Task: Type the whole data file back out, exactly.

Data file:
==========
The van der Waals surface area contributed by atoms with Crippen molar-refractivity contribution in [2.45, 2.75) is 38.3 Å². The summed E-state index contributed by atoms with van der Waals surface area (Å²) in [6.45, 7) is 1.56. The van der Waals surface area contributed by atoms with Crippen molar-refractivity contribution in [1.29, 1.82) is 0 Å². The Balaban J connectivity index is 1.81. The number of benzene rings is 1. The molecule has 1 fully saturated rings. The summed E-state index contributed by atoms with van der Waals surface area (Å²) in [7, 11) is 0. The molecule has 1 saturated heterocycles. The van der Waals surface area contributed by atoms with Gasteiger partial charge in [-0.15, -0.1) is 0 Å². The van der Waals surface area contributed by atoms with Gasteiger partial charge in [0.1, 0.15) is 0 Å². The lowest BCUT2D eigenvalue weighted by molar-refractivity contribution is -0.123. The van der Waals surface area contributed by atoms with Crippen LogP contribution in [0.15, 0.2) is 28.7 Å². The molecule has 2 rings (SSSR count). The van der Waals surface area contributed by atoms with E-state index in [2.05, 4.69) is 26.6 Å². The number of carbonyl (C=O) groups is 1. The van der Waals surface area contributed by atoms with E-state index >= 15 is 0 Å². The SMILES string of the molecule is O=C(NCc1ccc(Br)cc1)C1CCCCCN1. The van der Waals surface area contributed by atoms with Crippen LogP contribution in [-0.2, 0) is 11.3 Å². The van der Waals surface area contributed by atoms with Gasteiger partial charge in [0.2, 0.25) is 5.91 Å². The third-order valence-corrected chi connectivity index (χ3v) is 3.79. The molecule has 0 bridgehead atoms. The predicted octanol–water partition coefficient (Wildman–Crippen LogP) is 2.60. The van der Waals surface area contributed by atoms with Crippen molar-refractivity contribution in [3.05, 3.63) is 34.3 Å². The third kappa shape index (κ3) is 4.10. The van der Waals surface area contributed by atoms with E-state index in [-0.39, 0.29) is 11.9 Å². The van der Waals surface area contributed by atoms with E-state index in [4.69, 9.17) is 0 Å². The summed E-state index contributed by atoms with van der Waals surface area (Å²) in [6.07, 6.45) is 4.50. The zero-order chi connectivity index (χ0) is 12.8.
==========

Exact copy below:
The van der Waals surface area contributed by atoms with Crippen molar-refractivity contribution in [2.45, 2.75) is 38.3 Å². The summed E-state index contributed by atoms with van der Waals surface area (Å²) in [6.45, 7) is 1.56. The van der Waals surface area contributed by atoms with Crippen molar-refractivity contribution in [1.29, 1.82) is 0 Å². The Balaban J connectivity index is 1.81. The number of benzene rings is 1. The molecule has 1 fully saturated rings. The summed E-state index contributed by atoms with van der Waals surface area (Å²) in [7, 11) is 0. The molecule has 1 saturated heterocycles. The van der Waals surface area contributed by atoms with Gasteiger partial charge in [-0.15, -0.1) is 0 Å². The van der Waals surface area contributed by atoms with Gasteiger partial charge in [0.1, 0.15) is 0 Å². The lowest BCUT2D eigenvalue weighted by molar-refractivity contribution is -0.123. The van der Waals surface area contributed by atoms with Crippen LogP contribution in [0.15, 0.2) is 28.7 Å². The molecule has 2 rings (SSSR count). The van der Waals surface area contributed by atoms with E-state index in [2.05, 4.69) is 26.6 Å². The number of carbonyl (C=O) groups is 1. The van der Waals surface area contributed by atoms with E-state index >= 15 is 0 Å². The SMILES string of the molecule is O=C(NCc1ccc(Br)cc1)C1CCCCCN1. The van der Waals surface area contributed by atoms with Crippen LogP contribution in [-0.2, 0) is 11.3 Å². The van der Waals surface area contributed by atoms with Gasteiger partial charge in [0.2, 0.25) is 5.91 Å². The third-order valence-corrected chi connectivity index (χ3v) is 3.79. The molecule has 0 bridgehead atoms. The predicted octanol–water partition coefficient (Wildman–Crippen LogP) is 2.60. The van der Waals surface area contributed by atoms with Crippen molar-refractivity contribution in [3.05, 3.63) is 34.3 Å². The third kappa shape index (κ3) is 4.10. The van der Waals surface area contributed by atoms with E-state index in [-0.39, 0.29) is 11.9 Å². The van der Waals surface area contributed by atoms with E-state index in [4.69, 9.17) is 0 Å². The summed E-state index contributed by atoms with van der Waals surface area (Å²) in [6.07, 6.45) is 4.50. The zero-order chi connectivity index (χ0) is 12.8.